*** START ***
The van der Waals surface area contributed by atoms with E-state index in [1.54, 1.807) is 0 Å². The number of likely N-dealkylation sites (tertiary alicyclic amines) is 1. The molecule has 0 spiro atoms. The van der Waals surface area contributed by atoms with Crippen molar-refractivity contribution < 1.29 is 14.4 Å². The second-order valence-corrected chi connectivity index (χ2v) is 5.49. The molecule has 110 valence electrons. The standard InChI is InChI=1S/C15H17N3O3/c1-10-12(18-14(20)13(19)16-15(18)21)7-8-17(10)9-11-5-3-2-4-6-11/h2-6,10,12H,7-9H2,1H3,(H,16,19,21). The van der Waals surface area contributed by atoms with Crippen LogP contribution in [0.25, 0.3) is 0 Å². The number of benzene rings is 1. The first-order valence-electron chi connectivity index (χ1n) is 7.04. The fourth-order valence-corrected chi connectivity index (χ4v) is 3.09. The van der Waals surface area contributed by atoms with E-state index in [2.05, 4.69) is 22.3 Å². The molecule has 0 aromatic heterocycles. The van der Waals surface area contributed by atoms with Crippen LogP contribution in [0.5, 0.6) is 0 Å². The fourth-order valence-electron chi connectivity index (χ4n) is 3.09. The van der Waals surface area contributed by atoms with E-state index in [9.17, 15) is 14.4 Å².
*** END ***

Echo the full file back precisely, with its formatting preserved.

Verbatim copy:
The van der Waals surface area contributed by atoms with E-state index in [1.54, 1.807) is 0 Å². The number of likely N-dealkylation sites (tertiary alicyclic amines) is 1. The molecule has 0 spiro atoms. The van der Waals surface area contributed by atoms with Crippen molar-refractivity contribution < 1.29 is 14.4 Å². The second-order valence-corrected chi connectivity index (χ2v) is 5.49. The molecule has 110 valence electrons. The standard InChI is InChI=1S/C15H17N3O3/c1-10-12(18-14(20)13(19)16-15(18)21)7-8-17(10)9-11-5-3-2-4-6-11/h2-6,10,12H,7-9H2,1H3,(H,16,19,21). The van der Waals surface area contributed by atoms with Crippen LogP contribution in [0.25, 0.3) is 0 Å². The number of benzene rings is 1. The first-order valence-electron chi connectivity index (χ1n) is 7.04. The fourth-order valence-corrected chi connectivity index (χ4v) is 3.09. The van der Waals surface area contributed by atoms with E-state index in [2.05, 4.69) is 22.3 Å². The molecule has 0 aromatic heterocycles. The van der Waals surface area contributed by atoms with Crippen LogP contribution in [0.5, 0.6) is 0 Å². The fourth-order valence-electron chi connectivity index (χ4n) is 3.09. The van der Waals surface area contributed by atoms with E-state index in [9.17, 15) is 14.4 Å².